The term ‘Tax Planning for NRIs in India’ is very important. First off, you must understand that tax planning isn’t tax evasion or tax avoidance. Whereas the in the first option a person illegally refuses to pay tax, in the later a person so arranges his tax affairs that he employs make-believe and sham devices or artifice to avoid tax liability within the law thereby, defeating legislature’s basic intent backing the statute. Tax planning, on the other hand, involves maximally using benefits like exemptions, deductions, rebates and so on to decrease tax liability. In India, tax planning is a bit different for NRIs. This article features vital information to help you out.
About Indian NRIs
- An Indian is an NRI if he has resided in India for below 182 days of the present financial year.
- Has been in India for below 60 days in the present financial year.
- Has been in India for below 365 days in the recent past 4 years.
India’s taxation rules also differ a bit. Here are laws that must be understood for better NRI tax planning.
Taxable NRI Income
- Yet to be earned or accrued, and earned or accrued income from salaries in India.
- Capital gains income or interest earned from securities and short-term investments.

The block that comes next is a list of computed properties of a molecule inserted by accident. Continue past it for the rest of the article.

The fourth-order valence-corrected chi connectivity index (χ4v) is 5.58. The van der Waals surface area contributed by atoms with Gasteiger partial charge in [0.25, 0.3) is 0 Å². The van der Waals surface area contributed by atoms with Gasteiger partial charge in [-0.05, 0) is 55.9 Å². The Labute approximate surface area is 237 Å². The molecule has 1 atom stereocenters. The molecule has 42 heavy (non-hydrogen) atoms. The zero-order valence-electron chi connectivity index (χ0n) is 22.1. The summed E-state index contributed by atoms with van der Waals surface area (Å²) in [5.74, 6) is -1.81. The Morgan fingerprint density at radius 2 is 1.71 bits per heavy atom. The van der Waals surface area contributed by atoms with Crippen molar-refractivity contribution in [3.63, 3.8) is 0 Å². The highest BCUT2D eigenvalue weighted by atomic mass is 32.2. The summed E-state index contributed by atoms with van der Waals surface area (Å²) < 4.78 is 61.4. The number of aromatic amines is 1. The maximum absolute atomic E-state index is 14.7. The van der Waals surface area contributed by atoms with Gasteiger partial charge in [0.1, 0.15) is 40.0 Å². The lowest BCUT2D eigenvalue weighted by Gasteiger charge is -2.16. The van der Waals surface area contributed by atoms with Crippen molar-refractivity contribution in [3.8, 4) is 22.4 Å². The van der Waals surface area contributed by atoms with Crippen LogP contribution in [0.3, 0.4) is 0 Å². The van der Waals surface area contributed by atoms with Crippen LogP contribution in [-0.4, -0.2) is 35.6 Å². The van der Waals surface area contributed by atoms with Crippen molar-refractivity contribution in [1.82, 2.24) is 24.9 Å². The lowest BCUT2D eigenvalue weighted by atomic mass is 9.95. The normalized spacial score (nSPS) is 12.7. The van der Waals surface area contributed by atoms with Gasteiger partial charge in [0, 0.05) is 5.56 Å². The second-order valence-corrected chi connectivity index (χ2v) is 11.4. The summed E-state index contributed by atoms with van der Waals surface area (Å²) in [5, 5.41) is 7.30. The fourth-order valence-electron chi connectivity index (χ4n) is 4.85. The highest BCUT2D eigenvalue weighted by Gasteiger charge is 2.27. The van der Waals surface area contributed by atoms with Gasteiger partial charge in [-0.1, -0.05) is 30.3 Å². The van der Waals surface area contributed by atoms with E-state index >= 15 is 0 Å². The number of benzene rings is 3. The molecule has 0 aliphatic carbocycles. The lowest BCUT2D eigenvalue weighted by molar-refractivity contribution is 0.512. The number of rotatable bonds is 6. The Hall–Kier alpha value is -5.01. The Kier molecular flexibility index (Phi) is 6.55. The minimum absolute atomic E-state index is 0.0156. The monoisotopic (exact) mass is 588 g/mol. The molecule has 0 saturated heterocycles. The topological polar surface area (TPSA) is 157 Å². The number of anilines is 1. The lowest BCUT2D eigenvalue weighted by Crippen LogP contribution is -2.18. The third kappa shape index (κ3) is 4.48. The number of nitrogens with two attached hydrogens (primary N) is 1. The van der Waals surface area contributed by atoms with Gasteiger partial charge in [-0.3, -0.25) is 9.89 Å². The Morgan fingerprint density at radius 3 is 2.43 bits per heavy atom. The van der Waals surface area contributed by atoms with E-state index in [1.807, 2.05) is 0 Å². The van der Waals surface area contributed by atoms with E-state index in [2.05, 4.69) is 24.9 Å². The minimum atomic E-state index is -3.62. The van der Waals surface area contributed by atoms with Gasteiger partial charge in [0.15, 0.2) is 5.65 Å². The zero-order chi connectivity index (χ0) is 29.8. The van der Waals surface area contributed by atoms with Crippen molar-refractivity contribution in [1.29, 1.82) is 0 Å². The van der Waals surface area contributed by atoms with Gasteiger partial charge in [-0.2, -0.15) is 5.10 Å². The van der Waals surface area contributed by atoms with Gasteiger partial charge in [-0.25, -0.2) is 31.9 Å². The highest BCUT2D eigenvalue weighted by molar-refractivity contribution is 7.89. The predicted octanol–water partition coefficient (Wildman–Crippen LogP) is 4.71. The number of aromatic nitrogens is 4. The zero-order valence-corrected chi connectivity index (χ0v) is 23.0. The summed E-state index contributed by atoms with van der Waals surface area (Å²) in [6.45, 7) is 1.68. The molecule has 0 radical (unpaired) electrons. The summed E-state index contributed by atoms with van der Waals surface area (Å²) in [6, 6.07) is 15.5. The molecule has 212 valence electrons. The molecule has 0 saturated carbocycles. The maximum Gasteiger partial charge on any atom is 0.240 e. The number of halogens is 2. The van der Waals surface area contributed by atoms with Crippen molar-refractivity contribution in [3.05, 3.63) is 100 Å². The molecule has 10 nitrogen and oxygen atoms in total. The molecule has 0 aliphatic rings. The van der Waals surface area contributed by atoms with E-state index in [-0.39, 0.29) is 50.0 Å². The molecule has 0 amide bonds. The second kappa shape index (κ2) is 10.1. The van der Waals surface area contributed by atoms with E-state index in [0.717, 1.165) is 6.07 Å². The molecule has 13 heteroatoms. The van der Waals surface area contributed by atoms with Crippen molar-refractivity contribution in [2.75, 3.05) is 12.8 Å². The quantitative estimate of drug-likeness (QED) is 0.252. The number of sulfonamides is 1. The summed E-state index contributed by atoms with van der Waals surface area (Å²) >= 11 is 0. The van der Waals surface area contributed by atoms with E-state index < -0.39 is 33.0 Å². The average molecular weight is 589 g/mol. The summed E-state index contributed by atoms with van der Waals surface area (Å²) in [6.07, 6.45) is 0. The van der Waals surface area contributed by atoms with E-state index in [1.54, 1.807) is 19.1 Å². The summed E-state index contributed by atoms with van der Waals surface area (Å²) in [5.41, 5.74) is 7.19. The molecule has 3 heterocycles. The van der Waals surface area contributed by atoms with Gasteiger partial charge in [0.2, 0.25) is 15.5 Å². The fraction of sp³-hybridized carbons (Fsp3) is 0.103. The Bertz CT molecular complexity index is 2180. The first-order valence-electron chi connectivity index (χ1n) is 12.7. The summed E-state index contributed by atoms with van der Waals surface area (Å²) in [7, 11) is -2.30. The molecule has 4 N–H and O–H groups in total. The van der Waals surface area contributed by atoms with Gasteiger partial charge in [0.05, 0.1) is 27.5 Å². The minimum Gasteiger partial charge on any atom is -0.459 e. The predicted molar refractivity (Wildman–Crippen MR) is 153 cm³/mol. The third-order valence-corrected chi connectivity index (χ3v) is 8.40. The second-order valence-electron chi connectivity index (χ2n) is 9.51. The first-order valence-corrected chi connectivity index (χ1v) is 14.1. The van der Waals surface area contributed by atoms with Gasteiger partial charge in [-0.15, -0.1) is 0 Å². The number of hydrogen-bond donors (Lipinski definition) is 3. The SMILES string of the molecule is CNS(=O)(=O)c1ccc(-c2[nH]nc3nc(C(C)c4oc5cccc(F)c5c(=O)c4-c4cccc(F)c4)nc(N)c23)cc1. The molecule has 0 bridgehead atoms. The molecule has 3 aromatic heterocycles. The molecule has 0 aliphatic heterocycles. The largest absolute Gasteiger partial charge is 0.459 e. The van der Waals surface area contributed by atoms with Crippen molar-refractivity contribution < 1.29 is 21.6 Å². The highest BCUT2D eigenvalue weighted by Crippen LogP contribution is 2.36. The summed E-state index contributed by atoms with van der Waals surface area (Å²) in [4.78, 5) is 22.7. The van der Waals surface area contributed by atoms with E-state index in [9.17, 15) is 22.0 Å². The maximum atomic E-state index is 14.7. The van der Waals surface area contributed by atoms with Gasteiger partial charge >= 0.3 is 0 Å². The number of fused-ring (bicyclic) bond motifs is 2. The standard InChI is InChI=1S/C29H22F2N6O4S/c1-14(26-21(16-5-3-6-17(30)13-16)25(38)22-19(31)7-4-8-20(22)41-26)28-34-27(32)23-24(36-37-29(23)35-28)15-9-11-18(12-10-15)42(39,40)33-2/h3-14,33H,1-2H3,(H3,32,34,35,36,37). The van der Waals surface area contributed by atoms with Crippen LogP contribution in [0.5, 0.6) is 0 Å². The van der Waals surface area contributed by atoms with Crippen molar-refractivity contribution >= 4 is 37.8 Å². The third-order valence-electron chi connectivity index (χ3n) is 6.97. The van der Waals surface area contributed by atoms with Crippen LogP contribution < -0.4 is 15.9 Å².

- Capital gains believed to have been accrued or received from transferring real estate/properties or any other capital investment.
Non-Taxable NRI Income
- Earned NRE accounts interests.
- Long-term capital gains from selling equity fund units or equity shares (but such dealings are conditional on securities dealings).
- Incentives or allowances paid to an NRI by the Indian government for services he rendered outside India.
- Interest from particular certificates, savings, and bonds connected to foreign exchange usage.
The DTAA (Double Taxation Avoidance Agreement) is an agreement meant to prevent individuals from paying tax multiple times on the same earned income. It’s meant to prevent your earnings from abroad and India from being individually taxed if you’re qualified to be an NRI. Here are, tax planning tips for NRIs in India to ensure that you don’t pay multiple taxes.
Tips for Tax Planning for NRIs in India
- Tax Filing: You must file tax returns if your annual income exceeds Rs 250,000. You should select NRI as your residential status in the ITR form. You can then use all the benefits mentioned at the beginning of this article when filing your tax return. You can download form 26AS form which provides details of all tax collections to check taxes that are deductable from source. You can be fined or penalized for failing to file for income tax returns.
- Coming Back: Consider getting a resident status but not RNOR (ordinary resident) if, as an NRI, you plan on moving back to India. You enjoy 2 years NRI exemptions after your return before resident tax laws start applying to you.
- Property-Linked Tax Affairs: You can buy, sell, or own foreign assets without paying tax once you purchase them as an NRI. You can also inherit with the same implications as an NRI. To better plan your taxes, you might be better off selling such properties as an NRI.
These are the tips that concern tax planning for NRIs in India. Use this information and you will certainly be using legal tax benefits like exemptions, deductions, and rebates to lower tax liability instead of, illegally avoiding or totally evading what should be the right of your motherland.